LONDON (Reuters) - A court battle between two multi-millionaires who fell out after making a fortune from Angolan diamonds ended on Friday when Arkady Gaydamak lost his bid to reclaim hundreds of millions of dollars he said he was owed by "king of diamonds" Lev Leviev.
The two are among a handful of buccaneering businessmen who have made fortunes in countries like Angola, Congo and Guinea, securing positions of influence that have helped their companies profit hugely from the continent's rich natural resources.
The case, brought by the Russian-Israeli tycoon over disputed unpaid commissions and dividends against Uzbekistan-born Israeli Leviev, also involved testimony on the roles of a Russian rabbi and an Angolan general - and was heard in London.
It was the latest of a rash of cases brought by billionaires from Russia and the former Soviet republics to the august courtrooms of the British capital, revealing at times a clash of cultures - and some less than complimentary comments.
Gaydamak, described by the judge as a "volatile and impulsive character" who was "distinctly prone to exaggeration", became involved in Angolan business and politics in the 1990s.
He claimed to have suggested to the Angolan government that it obtain control of the country's diamond industry at the height of the civil war so as to cut off the rebels' flow of cash from so-called "blood diamonds".
Angola is one of the world's most significant diamond producers and has long been attractive to traders and buyers.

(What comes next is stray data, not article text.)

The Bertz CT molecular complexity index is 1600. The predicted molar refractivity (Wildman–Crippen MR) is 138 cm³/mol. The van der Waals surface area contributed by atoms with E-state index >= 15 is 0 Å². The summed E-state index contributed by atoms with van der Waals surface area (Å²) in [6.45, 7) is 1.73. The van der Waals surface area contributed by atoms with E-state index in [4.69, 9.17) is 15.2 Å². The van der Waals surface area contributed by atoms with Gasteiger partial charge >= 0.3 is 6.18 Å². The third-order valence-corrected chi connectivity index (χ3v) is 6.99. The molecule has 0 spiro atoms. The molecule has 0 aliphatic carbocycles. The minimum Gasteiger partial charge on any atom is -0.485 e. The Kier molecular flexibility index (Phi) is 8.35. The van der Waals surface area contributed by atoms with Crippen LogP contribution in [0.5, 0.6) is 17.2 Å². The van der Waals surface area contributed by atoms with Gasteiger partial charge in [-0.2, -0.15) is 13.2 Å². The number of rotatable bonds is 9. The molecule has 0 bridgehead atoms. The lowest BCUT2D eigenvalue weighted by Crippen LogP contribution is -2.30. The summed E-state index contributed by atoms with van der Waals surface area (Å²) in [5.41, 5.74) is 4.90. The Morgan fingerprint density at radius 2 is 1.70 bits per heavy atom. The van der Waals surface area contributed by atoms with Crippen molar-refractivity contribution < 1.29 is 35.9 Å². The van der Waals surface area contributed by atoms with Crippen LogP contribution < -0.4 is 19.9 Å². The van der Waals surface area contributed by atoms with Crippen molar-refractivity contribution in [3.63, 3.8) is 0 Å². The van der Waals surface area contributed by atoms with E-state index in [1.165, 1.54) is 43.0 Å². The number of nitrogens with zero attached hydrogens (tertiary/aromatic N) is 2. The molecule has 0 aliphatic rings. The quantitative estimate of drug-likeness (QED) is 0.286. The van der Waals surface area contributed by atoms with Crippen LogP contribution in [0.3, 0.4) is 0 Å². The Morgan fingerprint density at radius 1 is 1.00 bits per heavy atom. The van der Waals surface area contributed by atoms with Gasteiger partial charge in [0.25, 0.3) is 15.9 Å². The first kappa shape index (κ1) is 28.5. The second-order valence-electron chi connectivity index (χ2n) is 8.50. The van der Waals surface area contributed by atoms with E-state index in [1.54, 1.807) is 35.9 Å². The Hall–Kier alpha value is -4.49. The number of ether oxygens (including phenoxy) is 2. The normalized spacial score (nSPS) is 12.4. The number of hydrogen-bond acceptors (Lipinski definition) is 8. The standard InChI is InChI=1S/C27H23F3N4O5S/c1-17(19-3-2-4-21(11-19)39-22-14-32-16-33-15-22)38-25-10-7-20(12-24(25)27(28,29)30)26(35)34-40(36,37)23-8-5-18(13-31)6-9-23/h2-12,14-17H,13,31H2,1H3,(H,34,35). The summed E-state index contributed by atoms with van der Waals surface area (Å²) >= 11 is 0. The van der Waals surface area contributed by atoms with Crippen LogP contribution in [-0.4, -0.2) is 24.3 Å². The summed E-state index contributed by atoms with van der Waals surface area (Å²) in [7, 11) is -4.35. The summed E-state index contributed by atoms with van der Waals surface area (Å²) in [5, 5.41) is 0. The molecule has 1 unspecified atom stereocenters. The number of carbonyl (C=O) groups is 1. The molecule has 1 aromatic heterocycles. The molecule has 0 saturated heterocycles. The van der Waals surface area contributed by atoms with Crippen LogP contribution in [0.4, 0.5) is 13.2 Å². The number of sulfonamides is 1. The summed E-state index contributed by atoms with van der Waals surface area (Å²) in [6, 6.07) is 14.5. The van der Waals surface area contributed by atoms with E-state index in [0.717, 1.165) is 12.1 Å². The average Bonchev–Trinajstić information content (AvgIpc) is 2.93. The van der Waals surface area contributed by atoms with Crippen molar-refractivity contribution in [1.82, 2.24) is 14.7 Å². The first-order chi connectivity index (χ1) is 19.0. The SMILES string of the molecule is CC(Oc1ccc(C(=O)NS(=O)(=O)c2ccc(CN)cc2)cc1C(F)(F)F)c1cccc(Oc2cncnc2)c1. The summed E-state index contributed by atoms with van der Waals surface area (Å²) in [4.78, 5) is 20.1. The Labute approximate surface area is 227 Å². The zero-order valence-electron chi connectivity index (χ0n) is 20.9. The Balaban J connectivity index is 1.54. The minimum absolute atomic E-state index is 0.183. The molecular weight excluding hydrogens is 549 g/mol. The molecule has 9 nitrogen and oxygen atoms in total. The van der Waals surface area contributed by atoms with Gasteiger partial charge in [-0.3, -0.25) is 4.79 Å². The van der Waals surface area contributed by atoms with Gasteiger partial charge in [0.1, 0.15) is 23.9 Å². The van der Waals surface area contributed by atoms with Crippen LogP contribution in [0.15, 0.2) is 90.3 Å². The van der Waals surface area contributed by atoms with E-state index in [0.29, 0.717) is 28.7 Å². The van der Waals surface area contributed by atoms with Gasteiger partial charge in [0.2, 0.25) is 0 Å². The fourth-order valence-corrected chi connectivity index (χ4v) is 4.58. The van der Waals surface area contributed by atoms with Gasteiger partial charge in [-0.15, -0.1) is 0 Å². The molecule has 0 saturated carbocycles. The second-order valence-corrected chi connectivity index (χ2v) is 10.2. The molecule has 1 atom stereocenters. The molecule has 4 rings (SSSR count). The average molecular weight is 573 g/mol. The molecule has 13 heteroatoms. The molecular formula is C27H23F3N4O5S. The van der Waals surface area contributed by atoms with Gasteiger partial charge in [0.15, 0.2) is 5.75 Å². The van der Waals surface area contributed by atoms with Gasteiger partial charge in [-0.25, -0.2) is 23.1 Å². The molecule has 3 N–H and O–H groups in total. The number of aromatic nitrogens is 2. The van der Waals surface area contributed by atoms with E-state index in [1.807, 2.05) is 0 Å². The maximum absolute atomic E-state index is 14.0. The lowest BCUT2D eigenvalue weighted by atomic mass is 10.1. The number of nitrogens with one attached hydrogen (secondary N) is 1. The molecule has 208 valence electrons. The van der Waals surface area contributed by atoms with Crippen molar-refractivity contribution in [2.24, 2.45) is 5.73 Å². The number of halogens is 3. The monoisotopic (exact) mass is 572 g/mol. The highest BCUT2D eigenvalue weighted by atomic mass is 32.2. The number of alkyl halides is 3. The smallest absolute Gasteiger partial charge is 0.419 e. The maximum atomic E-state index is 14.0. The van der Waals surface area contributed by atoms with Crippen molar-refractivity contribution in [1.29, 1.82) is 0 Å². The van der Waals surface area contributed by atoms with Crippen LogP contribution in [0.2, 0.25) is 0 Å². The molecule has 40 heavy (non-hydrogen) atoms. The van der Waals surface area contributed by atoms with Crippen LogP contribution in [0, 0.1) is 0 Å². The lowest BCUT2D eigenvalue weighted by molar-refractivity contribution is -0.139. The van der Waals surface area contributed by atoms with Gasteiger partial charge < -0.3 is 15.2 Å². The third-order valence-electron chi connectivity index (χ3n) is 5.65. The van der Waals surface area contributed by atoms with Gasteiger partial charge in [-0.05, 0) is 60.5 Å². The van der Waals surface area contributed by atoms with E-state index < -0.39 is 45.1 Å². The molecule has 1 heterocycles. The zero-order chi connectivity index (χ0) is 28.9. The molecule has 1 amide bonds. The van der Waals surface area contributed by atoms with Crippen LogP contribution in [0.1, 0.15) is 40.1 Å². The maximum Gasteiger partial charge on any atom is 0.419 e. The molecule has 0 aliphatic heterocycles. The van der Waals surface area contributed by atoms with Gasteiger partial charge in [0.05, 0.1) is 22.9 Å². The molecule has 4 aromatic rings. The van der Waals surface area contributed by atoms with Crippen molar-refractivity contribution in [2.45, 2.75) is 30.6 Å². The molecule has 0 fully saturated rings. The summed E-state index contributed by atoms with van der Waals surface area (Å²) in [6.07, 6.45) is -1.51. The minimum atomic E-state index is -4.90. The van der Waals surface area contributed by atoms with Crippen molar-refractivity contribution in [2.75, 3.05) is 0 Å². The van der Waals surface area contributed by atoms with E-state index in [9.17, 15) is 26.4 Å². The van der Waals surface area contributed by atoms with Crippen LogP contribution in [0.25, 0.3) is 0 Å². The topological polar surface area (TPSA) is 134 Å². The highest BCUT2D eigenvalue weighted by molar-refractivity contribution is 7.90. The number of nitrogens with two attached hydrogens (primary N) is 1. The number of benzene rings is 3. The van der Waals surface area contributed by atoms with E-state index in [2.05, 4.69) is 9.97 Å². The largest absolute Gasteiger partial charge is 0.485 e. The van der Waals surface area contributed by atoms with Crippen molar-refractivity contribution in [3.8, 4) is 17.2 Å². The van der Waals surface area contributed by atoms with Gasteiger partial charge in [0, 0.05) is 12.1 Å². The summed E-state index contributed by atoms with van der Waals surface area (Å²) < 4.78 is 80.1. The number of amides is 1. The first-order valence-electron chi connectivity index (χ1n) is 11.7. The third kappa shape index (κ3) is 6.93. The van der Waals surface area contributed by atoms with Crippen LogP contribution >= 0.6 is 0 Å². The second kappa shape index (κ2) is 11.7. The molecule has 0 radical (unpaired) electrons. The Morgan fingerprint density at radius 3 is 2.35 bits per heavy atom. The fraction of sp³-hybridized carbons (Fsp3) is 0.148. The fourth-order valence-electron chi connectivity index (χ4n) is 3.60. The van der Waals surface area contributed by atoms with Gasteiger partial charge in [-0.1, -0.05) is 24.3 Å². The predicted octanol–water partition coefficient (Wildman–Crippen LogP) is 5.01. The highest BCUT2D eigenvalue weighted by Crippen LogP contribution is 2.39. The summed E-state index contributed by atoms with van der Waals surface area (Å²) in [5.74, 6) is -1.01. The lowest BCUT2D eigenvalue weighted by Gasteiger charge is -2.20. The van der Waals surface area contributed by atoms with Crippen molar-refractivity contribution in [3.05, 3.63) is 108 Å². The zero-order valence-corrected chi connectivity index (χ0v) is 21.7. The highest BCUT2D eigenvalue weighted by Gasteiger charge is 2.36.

Gaydamak also said he was instrumental in setting up Ascorp, the Angolan Diamond Selling Corporation, which had sole purchasing rights to Angolan diamonds.
He said he had tried to make Leviev, a renowned diamond trader, a front man for his activities because of a French inquiry into illegal arms supplies. Gaydamak was later cleared of involvement in such supplies.
Speaking by video link from Israel because of an outstanding French tax charge, Gaydamak told the High Court on the first day of the trial that he believed he was entitled to about half Leviev's diamond assets in Angola.
His argument rested on his claim that there was a written agreement between them dated December 2001.
Leviev, who has a home in London and who made his name challenging diamond giant De Beers' monopoly on the sale of rough diamonds, denied signing the agreement.
Gaydamak argued that Leviev agreed to hold their joint assets, in particular their share in Ascorp and any income from those assets, on trust in equal shares.
Leviev's lawyers argued that those claims were compromised by a settlement agreement between the two in August 2011 in which Gaydamak signed away his rights to the assets. Gaydamak said he was induced to sign it.
High Court judge Geoffrey Vos said in his judgment on Friday: "I find that the 2001 agreement was indeed signed by Mr Gaydamak and Mr Leviev, and was a valid and enforceable agreement.
"But the parties entered a valid and binding settlement agreement which took effect on August 6 2011, whereby each party released all claims against the other.
"Accordingly the claim will be dismissed."
But Leviev did not escape criticism from the judge, who spoke of his arrogance and his "rewriting the history" by leaving some crucial characters out of the story.
Mr Justice Vos said he was "conscious that I have not accepted either side's evidence in its entirety", with reference to evidence surrounding the disputed 2001 agreement.
The Angolan government ended the Ascorp monopoly in 2003, creating a semi-open market regulated by the state.
Other Russian billionaire cases being fought in British courts include a $6.5 billion dispute between exiled Russian oligarch Boris Berezovsky and Chelsea soccer club owner Roman Abramovich.
The cases tend to involve complex and opaque business dealings that have challenged British judges used to more traditional litigation.
Gaydamak later issued a statement in which he said he would apply for permission to appeal.
Reporting by Avril Ormsby; editing by Tim Pearce